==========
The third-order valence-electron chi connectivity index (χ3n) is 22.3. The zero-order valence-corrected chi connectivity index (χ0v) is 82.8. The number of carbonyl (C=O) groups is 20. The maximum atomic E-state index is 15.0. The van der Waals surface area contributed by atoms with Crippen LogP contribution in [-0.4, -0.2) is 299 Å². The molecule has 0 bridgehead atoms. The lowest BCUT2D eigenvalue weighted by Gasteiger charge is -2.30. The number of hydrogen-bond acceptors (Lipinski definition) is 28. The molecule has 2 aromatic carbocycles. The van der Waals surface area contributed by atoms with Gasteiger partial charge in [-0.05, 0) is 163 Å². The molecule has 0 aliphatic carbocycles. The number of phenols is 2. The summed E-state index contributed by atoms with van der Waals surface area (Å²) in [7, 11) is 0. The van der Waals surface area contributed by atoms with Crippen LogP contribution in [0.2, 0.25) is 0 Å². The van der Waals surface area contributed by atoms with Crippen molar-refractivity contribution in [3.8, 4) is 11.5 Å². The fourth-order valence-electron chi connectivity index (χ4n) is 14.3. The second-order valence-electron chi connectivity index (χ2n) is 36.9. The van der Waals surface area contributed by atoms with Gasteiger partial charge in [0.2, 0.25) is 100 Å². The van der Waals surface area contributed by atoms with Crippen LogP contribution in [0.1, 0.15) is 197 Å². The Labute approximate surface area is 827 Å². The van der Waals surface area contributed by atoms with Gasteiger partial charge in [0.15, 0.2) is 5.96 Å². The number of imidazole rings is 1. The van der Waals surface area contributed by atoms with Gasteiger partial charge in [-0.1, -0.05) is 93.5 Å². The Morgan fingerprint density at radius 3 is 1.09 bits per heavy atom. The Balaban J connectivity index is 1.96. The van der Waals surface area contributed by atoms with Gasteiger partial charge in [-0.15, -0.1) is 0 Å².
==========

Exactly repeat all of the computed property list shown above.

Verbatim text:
The third-order valence-electron chi connectivity index (χ3n) is 22.3. The zero-order valence-corrected chi connectivity index (χ0v) is 82.8. The number of carbonyl (C=O) groups is 20. The maximum atomic E-state index is 15.0. The van der Waals surface area contributed by atoms with Crippen LogP contribution in [-0.4, -0.2) is 299 Å². The molecule has 0 bridgehead atoms. The lowest BCUT2D eigenvalue weighted by Gasteiger charge is -2.30. The number of hydrogen-bond acceptors (Lipinski definition) is 28. The molecule has 2 aromatic carbocycles. The van der Waals surface area contributed by atoms with Gasteiger partial charge in [-0.05, 0) is 163 Å². The molecule has 0 aliphatic carbocycles. The number of phenols is 2. The summed E-state index contributed by atoms with van der Waals surface area (Å²) in [7, 11) is 0. The van der Waals surface area contributed by atoms with Crippen LogP contribution in [0.2, 0.25) is 0 Å². The van der Waals surface area contributed by atoms with Crippen molar-refractivity contribution in [3.8, 4) is 11.5 Å². The fourth-order valence-electron chi connectivity index (χ4n) is 14.3. The second-order valence-electron chi connectivity index (χ2n) is 36.9. The van der Waals surface area contributed by atoms with Gasteiger partial charge in [0.2, 0.25) is 100 Å². The van der Waals surface area contributed by atoms with Crippen LogP contribution in [0.1, 0.15) is 197 Å². The Labute approximate surface area is 827 Å². The van der Waals surface area contributed by atoms with Gasteiger partial charge in [0.15, 0.2) is 5.96 Å². The number of imidazole rings is 1. The van der Waals surface area contributed by atoms with Gasteiger partial charge in [-0.1, -0.05) is 93.5 Å². The Morgan fingerprint density at radius 3 is 1.09 bits per heavy atom. The Balaban J connectivity index is 1.96. The van der Waals surface area contributed by atoms with Gasteiger partial charge in [-0.15, -0.1) is 0 Å².